A group of fans, friends, & sportsbar owners who are against sporting events being blacked out in their area bc of ticket sales.
The NFL does not control the Blackout rule, nor do the local teams, or the media. The rule is in the hands of Congress, who ultimately are in the hands of the people. It should be noted that among the rules that come up the most often for change in congress, The Blackout Policy of 1973 is among the most each year.
These old laws of 1973 are still in place and, in today’s economical times, do not positively help the teams (or the sport) maintain a following. In many cases, local taxpayers are paying to fund stadiums. Then the stadiums are hosting games the locals taxpayers do not have an opportunity to watch with family & friends, unless they buy tickets or the games are sold out. These laws need to be petitioned to be changed. We are here to push this issue.
Since 1973, the NFL has maintained a blackout policy that states that a home game cannot be televised locally if it is not sold out 72 hours prior to its start time. Prior to 1973, all games were blacked out in the home city of origin regardless of whether they were sold out. This policy, dating back to the NFL’s emerging television years, resulted in home-city blackouts even during championship games. For instance, the 1958 “Greatest Game Ever Played” between the Baltimore Colts and New York Giants was unavailable to New York fans despite the sellout. (Many fans rented hotel rooms in Connecticut to watch the game on Hartford TV, a practice that continued for Giants games through 1972.) Similarly, all Super Bowl games prior to the seventh edition were unavailable in the host city’s market.
Although that policy was successfully defended in court numerous times, Congress passed legislation requiring the NFL to impose the 72-hour deadline. The league will sometimes change this deadline to 48 hours if there are only a few thousand tickets left unsold; much more rarely, they will occasionally extend this to 24 hours in special cases.Alternatively, some NFL teams have arrangements with local television stations or businesses to purchase unsold tickets. Tickets in premium club sections have been excluded from the blackout rule in past years, as have unused tickets allocated to the visiting team. The Jacksonville Jaguars have even gone further and closed off a number of sections at their home EverBank Field to reduce the number of tickets they would need to sell. EverBank Field is one of the largest in the NFL, as it was built to also accommodate the annual Florida-Georgia game and Gator Bowl and was expanded for Super Bowl XXXIX even though it draws from one of the smallest markets in the league. The NFL requires that closing off sections be done uniformly for every home game, including playoff games, in a given season. This prevents teams from trying to sell out the entire stadium only when they expect to be able to do so.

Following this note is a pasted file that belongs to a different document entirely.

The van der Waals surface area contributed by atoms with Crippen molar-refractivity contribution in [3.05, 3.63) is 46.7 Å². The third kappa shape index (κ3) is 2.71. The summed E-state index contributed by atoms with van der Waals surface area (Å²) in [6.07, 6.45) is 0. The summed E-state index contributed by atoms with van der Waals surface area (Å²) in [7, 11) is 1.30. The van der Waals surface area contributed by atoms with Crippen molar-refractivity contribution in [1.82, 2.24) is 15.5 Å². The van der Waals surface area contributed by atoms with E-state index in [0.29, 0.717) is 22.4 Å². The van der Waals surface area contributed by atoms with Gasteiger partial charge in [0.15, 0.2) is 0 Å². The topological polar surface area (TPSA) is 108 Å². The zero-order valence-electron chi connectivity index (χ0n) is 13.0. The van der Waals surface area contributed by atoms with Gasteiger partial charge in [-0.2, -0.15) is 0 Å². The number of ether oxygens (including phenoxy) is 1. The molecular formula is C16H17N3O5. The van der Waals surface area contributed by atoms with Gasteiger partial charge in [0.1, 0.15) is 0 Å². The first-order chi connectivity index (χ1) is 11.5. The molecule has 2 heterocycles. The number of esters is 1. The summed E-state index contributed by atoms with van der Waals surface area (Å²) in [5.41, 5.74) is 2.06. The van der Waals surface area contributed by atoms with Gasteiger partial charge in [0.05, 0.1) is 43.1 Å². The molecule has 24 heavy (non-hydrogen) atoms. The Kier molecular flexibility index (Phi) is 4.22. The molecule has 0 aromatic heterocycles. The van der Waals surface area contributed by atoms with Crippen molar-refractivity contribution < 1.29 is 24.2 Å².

To provide awareness to those who agree with our outlook that the blackouts hinder local business & sports team profits.
Sportsbars & Fans Against Blackouts FACEBOOK PAGE